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[GreenYes] FWD: Garbage Collection Rate Structures That Promote recycling
From: "Jeff Morris" <>
Reply-To: <>
Date:  Fri,  3 May 2002 08:20:23 -0700

In reply to Wayne Turner's question:

The amount and structure of your garbage collection fees compared 
with the collection charges for recycling are extremely important 
in success for your recycling program. Based on statistical work 
I've done ( and am currently doing for an organics collection 
pilot in King County, WA), bundling recycling costs into garbage 
collection fees and providing recycling collection for free (i.e., 
no additional charge) is the most significant thing you can do to 
promote diversion from the garbage can into the recycling can.

For example, in residential collection, the no additional charge 
availability of recycling increases the residential diversion rate 
by 10 or more percentage points. The same goes in grass growing 
climates such as King County for yard debris collection offerred 
at no additional charge. For commercial sector recycling, the 
availability of no additional charge recycling decreases garbage 
collection amounts per employee by over 20%, based on weighings of 
dumpsters in three cities in King County for a wide variety of 
business types, with the contracted haulers in two of the cities 
not providing "free" recycling and the contracted hauler in the 
other city providing a dumpster for recycling at no additional 
charge to any business that wanted it.

If you must charge for recycling or organics collection then the 
price ratio to pay attention to is the cost for collection of the 
second can of garbage versus the cost of recycling collection or 
organics collection. The City of Seattle is clever about this and 
charges for yard debris collection in order to promote backyard 
composting and grasscycling. But the yard debris collection charge 
is, the last time I checked it out, only about 50% of the 
additional charge for collecting a second can of garbage each 
week. Furthermore, Seattle bans yard debris from the garbage, and 
enforces it rather effectively, so the combination of ban plus 
correct pricing gets them the same kind of diversion as if they 
provided yard debris collection at no charge. And they avoid the 
waste generation impact of providing yard debris collection for 
free and thereby envouraging some residents to reduce their 
grasscycling or backyard composting efforts.

A third important incentive to pay attention to is the "steepness" 
of your garbage collection fee structure. Some places charge a 
flat fee for garbage - i.e., one fee no matter how much you put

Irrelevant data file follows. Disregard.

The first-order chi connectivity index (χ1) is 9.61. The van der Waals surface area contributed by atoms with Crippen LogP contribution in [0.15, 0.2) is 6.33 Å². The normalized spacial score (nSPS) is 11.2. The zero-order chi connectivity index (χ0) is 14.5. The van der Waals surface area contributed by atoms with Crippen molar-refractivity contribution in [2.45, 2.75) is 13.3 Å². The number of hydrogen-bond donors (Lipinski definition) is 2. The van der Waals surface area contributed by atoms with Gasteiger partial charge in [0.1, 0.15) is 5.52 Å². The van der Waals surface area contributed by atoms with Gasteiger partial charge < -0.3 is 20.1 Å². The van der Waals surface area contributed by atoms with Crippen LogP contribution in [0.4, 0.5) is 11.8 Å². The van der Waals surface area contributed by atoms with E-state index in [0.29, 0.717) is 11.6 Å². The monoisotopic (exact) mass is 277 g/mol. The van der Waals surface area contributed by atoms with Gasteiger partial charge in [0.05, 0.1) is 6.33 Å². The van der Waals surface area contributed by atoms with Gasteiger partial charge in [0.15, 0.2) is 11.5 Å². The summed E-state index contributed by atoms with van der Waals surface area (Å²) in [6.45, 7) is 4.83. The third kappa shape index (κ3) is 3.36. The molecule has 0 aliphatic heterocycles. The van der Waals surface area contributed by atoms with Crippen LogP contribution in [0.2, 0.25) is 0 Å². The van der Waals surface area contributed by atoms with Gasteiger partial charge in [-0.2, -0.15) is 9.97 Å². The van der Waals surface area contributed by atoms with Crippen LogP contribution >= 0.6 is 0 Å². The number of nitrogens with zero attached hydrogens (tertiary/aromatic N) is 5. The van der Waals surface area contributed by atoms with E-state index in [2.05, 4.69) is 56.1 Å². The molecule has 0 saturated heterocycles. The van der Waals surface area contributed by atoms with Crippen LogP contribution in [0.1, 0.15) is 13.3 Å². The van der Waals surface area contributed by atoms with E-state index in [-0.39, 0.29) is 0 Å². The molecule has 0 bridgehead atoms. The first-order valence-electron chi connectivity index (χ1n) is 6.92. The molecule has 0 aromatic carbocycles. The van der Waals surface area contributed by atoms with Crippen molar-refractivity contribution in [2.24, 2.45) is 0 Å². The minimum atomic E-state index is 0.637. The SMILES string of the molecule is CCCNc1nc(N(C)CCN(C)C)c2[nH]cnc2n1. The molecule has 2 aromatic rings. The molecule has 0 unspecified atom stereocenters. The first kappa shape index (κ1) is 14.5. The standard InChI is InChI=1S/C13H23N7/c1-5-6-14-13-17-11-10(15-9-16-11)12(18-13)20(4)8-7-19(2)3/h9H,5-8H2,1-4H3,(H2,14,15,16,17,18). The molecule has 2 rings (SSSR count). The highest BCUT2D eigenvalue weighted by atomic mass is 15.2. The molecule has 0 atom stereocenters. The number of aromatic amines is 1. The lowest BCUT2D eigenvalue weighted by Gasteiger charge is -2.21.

Others charge what is sometimes called "cost of service" fees  -- 
i.e., the fact that the garbage truck is already stopped means 
that the additional cost to collect a second can is less than the 
cost to collect just one can, so the fee for two cans tends to be 
only 30-60% more than the cost for one can. The exact percentage 
here depends on your local tipping fee since the additional fee 
will need to cover the disposal cost of the second can's contents 
as well as the cost of the collection crew's time to collect the 
second can and the additional trips to the dump that result when 
lots of folks set out two or more cans rather than just one.

And still others charge "pay by the amount set out" fees -- i.e, 
the charge for two cans or bags is twice the charge for one can or 
bag. In King County this type structure adds several percentage 
points to the residential diversion rate versus the "cost of 
service" structure. It's interesting to note that many electrical 
utilities now take this concept an additional step and charge more 
per kilowatt hour for kilowatt hours beyond certain caps than they 
charge for the intital kilowatt hours. In garbage this would be 
equivalent to charging more for the second can or bag than you 
charge for the first bag. Some communities I've studied charge as 
much as 1.2 times as much for the second can as they do for the 
first. To give a hypothetical example, this means that collection 
of one garbage can weekly would cost, say, $10 per month, and the 
cost of two cans each week would be $22 per month.

There is lots of statistical and graphical detail on these 
incentive effects in various issues of my newsletter, The Monthly 
UnEconomist, available at no charge at our website
The point to bear in mind is that economics and convenience matter 
very much, perhaps more than anything else, in household and 
business choices about whether to waste it or reduce/recycle it.

Dr. Jeffrey Morris
Sound Resource Management - Bellingham Office
112 Ohio Street, Suite 202
Bellingham, WA 982 25

360-738-0256 fax or 

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